Cash (ApJ **228**, 939) showed that the minimization
criterion is a very bad one if any of the observed data bins
had few counts. A better criterion is to use a likelihood function :

where

Castor (priv. comm.) has pointed out that a better function to use is :

This differs from the first function by a quantity that depends only upon the data. In the limit of a large number of counts this second function does provide a goodness-of-fit criterion similar to that of and it is now used in XSPEC. It is important to note that the C-statistic assumes that the error on the counts is pure Poisson, and thus it cannot deal with data that already has been background subtracted, or has systematic errors.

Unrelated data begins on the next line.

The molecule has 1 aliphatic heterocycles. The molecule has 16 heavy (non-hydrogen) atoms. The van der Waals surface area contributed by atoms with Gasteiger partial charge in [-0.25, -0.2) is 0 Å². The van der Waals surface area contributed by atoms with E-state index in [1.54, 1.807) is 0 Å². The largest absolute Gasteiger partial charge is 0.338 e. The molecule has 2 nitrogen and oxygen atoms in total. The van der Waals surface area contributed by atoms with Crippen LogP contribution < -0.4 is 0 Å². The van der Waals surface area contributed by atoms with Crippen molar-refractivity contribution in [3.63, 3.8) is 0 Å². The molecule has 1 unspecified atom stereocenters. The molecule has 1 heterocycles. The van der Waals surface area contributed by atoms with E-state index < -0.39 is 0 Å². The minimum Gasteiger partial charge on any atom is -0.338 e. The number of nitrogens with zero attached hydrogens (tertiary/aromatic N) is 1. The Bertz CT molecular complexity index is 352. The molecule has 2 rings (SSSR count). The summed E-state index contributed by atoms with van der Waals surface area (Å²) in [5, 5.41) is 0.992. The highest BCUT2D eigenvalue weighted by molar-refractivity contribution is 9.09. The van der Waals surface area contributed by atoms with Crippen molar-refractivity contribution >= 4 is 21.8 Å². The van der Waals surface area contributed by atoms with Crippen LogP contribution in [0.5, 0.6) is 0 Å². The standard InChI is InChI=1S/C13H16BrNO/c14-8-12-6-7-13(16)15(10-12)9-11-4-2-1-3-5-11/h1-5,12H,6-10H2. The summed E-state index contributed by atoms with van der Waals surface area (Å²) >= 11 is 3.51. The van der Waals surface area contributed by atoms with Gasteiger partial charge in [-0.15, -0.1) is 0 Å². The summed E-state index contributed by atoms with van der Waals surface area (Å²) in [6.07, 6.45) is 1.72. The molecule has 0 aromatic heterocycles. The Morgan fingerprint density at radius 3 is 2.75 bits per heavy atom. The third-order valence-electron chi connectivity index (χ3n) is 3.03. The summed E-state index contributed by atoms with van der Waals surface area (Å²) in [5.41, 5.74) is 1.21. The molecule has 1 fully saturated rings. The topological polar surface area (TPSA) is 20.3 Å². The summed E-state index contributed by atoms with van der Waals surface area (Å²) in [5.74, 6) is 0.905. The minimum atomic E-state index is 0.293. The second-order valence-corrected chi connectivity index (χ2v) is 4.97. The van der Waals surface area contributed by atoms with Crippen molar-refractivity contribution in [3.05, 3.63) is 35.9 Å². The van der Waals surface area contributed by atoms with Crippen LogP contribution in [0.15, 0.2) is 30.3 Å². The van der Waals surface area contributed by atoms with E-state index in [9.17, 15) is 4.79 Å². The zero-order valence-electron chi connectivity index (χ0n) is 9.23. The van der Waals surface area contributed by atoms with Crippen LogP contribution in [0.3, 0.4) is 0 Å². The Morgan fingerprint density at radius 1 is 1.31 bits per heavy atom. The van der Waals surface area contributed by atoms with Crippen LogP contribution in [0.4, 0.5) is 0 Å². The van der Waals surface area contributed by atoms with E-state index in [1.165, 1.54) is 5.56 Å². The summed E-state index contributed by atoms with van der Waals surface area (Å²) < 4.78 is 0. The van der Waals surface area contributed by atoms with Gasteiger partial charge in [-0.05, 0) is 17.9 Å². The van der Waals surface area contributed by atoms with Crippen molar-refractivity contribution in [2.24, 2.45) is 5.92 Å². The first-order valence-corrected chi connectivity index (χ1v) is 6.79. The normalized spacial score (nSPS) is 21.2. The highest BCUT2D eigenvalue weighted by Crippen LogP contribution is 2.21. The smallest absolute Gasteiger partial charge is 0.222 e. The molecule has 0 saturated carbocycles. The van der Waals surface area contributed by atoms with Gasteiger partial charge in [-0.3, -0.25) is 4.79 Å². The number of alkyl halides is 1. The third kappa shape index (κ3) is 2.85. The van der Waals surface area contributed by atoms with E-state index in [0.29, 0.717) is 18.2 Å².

Arnaud (2001, ApJ submitted) has extended the method of Cash to include the case when a background spectrum is also in use. Note that this requires the source and background spectra to both be available, it does not work on a background-subtracted spectrum.

Suppose we have an observation which produces *S*_{i} events in the
spectral bins in an exposure time of *t*_{s}. This
observation includes events from the source of interest along with
background events. Further suppose that we perform a background
observation which generates *B*_{i} events in an exposure time *t*_{b}.
If the model source count rate in bin *i* is *y*_{i} then the new fit
statistic is

where

and

In the limit of large numbers of counts/bin a second-order Taylor expansion shows that W tends to

which is distributed as with (